On August 11, 2012, the Los Angeles Lakers completed their second blockbuster trade of the offseason. After luring two-time MVP Steve Nash away from division rival Phoenix, they worked out a four-team deal that brought Dwight Howard to the bright lights of L.A. Expectactions immediately went through the roof, a team with four future Hall of Famers (Nash, Howard, Pau Gasol and Kobe Bryant) was supposed to keep the Pacific Division title away from the pesky upstart Los Angeles Clippers, supposed to reclaim the Western Conference title, and supposed to challenge the Miami Heat for NBA supremacy. None of it happened.
Dwight Howard’s first year in Tinseltown was a huge failure. One coach was fired, Mike Brown, and a second coach, Mike D’Antoni, is practically being run out of town by the fans. Some of the things that happened with the Lakers this year were unbelievable. Howard delivered many of these moments.
Now as a free agent, Howard wants to “get away” before he makes a decision on where he will play next. If it is back to L.A., there are some definite changes that he must make to not only his game but to his personality as well.
Here are Dwight Howard’s biggest fails as a Laker this season.
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GETTING HIS SHOT DEMOLISHED BY PAUL MILLSAP
In the Lakers’ third game of the year they faced off against the Utah Jazz, who would ultimately become their main competition for the final playoff spot in the Western Conference.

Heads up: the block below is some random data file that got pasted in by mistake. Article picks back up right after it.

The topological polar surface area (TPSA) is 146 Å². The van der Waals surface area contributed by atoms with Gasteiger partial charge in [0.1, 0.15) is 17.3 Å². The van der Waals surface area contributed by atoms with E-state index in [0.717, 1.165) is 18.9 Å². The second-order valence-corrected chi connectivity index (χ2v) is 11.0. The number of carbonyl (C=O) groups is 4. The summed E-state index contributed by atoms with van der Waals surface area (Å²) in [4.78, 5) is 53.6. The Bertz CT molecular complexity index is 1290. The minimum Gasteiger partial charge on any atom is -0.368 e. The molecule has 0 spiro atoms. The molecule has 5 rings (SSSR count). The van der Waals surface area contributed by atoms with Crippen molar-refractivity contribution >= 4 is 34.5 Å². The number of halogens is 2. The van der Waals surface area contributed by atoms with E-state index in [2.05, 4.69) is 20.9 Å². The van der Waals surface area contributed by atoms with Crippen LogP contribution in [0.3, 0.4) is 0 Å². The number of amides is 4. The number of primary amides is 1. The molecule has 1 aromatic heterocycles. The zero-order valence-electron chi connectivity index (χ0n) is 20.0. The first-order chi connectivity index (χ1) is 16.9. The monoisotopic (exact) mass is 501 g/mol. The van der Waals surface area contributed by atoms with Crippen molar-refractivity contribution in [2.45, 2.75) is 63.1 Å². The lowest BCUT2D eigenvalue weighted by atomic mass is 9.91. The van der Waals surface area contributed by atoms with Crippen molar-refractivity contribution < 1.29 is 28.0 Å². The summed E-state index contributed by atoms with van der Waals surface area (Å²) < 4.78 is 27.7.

Less than two minutes into the game Howard found himself under the basket and ready to slam home the first two Los Angeles points of the game, but Paul Millsap had other plans.
Millsap and Howard went up at the same time and as Dwight tried to flush it in with two hands, Millsap’s right hand smacked the ball out all the way back to the three-point line.
To put this in better perspective, Millsap is listed at 6-8 and Howard is 6-11 (both of those heights are a little generous). Howard isn’t a flat-footed, non-athletic big man either. Remember, before the back problems, he won a dunk contest. It wasn’t like Millsap was lucky and got a piece of the ball or caused Howard to simply miss the dunk, either. Millsap nearly swatted the ball out of bounds and into the courtside seats. Utah’s power forward met Howard at the rim and Millsap won. Embarrassingly so. Howard is usually the one doing the denying, but this time the tables were turned.